Powerful video captures story of Sidmouth brain tumour sufferer, 17

PUBLISHED: 13:23 23 March 2017 | UPDATED: 12:19 26 March 2017

Charlotte with dad Steve and mum Angela enjoying a trip to Disneyland.

Charlotte with dad Steve and mum Angela enjoying a trip to Disneyland.

Archant

A ‘powerful’ video featuring a Sidmouth family has been released to highlight the need for more funding into brain tumour research.

Kyle Baker has helped to film the video to raise awareness.Kyle Baker has helped to film the video to raise awareness.

Charlotte Reid, 17, was diagnosed with rare craniopharyngioma in July 2015 and is trying to raise £20,000 to fund one day of research into conditions like hers.

The teenager has amassed an ‘army’ of online followers as she undergoes treatment for the benign brain tumour - which has left her with poor eyesight and short-term memory among other things.

Her story has now been captured in a four-minute film by Sidford photographer and videographer Kyle Baker ahead of Brain Tumour Research’s awareness day on Friday, March 31.

The Fleming Avenue resident filmed and edited the video in two weeks using shots, photos and voiceovers from Charlotte and her mum Angela.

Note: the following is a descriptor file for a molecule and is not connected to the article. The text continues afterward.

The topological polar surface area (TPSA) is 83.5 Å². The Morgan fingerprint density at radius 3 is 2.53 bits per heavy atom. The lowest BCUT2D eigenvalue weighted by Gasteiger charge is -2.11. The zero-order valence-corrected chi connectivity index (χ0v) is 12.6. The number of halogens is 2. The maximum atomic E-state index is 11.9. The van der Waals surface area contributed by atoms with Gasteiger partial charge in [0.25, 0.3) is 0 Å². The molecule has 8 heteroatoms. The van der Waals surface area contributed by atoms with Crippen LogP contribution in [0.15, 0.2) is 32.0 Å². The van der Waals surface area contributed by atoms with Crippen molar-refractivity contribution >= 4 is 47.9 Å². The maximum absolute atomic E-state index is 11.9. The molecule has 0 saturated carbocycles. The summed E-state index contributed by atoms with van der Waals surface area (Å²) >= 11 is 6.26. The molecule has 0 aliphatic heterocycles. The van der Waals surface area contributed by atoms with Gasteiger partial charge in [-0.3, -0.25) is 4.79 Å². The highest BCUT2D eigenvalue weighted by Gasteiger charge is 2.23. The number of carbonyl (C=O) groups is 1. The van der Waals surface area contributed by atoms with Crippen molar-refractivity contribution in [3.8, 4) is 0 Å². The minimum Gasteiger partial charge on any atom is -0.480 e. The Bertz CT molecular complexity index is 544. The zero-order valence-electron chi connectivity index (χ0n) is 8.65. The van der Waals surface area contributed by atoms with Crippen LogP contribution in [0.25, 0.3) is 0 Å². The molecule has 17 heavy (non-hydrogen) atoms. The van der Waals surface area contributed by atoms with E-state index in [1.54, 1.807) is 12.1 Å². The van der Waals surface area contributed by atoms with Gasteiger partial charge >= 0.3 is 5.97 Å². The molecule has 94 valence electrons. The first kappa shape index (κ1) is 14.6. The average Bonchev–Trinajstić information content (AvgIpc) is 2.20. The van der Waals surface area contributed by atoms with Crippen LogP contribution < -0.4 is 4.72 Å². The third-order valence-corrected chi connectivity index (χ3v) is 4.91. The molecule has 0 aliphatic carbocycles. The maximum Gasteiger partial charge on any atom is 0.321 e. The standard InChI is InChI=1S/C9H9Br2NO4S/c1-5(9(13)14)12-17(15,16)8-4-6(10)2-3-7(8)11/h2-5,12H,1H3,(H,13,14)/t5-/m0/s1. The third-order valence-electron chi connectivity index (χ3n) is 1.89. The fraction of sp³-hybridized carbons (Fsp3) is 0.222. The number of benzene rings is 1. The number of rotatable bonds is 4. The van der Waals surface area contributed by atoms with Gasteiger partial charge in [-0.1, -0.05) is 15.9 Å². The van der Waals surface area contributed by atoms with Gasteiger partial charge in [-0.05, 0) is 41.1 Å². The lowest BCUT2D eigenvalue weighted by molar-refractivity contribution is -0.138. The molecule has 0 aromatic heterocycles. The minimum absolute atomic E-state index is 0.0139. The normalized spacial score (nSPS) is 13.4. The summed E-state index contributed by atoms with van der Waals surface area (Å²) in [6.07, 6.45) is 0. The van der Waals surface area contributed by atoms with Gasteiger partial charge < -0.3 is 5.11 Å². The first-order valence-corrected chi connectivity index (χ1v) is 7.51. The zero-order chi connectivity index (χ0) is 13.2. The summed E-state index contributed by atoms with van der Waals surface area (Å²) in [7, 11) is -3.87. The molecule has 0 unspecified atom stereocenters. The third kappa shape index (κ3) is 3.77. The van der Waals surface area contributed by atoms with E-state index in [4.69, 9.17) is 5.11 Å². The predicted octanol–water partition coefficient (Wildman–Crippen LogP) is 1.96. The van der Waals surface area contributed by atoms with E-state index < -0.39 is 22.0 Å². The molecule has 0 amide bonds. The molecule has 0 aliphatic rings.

Kyle said: “My initial idea was to have a big impact to show how close as a family they are and how they are a normal family and how this is an inconvenience to her life.

“I’m hoping for it to have a really big impact, not just on the people in Sidmouth, but hopefully it will travel quite far. She’s such a strong girl and its great that she has that drive.”

As part of the video, Charlotte has called on businesses and schools from across the area to wear a hat on March 31 to raise money for Brain Tumour Research.

Charlotte’s mum Angela said: “It [the video] is very powerful, it’s what we wanted. We wanted to get that message across how things have altered and why we are doing what we are doing.

“We know that Charlotte’s isn’t going to kill her, but the mountains of effects that she has had, they have to be dealt with individually.

“It doesn’t mean that nothing will get better, we are very optimistic. She will get better, given a lot of time. We are talking years rather than months.

“The brain is a difficult organ to research as it’s a living one, but we do feel passionately that it could change more people’s lives if more is known about it.”

To sign up to Wear A Hat Day, visit Brain Tumour Research’s website or Charlotte’s Facebook Page CharlottesArmy – Brain Tumour Warrior, and use the hashtag #CharlottesArmy.

To watch the video, visit www.sidmouthherald.com


If you value what this story gives you, please consider supporting the Sidmouth Herald. Click the link in the orange box above for details.

Become a supporter

This newspaper has been a central part of community life for many years. Our industry faces testing times, which is why we're asking for your support. Every contribution will help us continue to produce local journalism that makes a measurable difference to our community.

Comments have been disabled on this article.

Latest from the Sidmouth Herald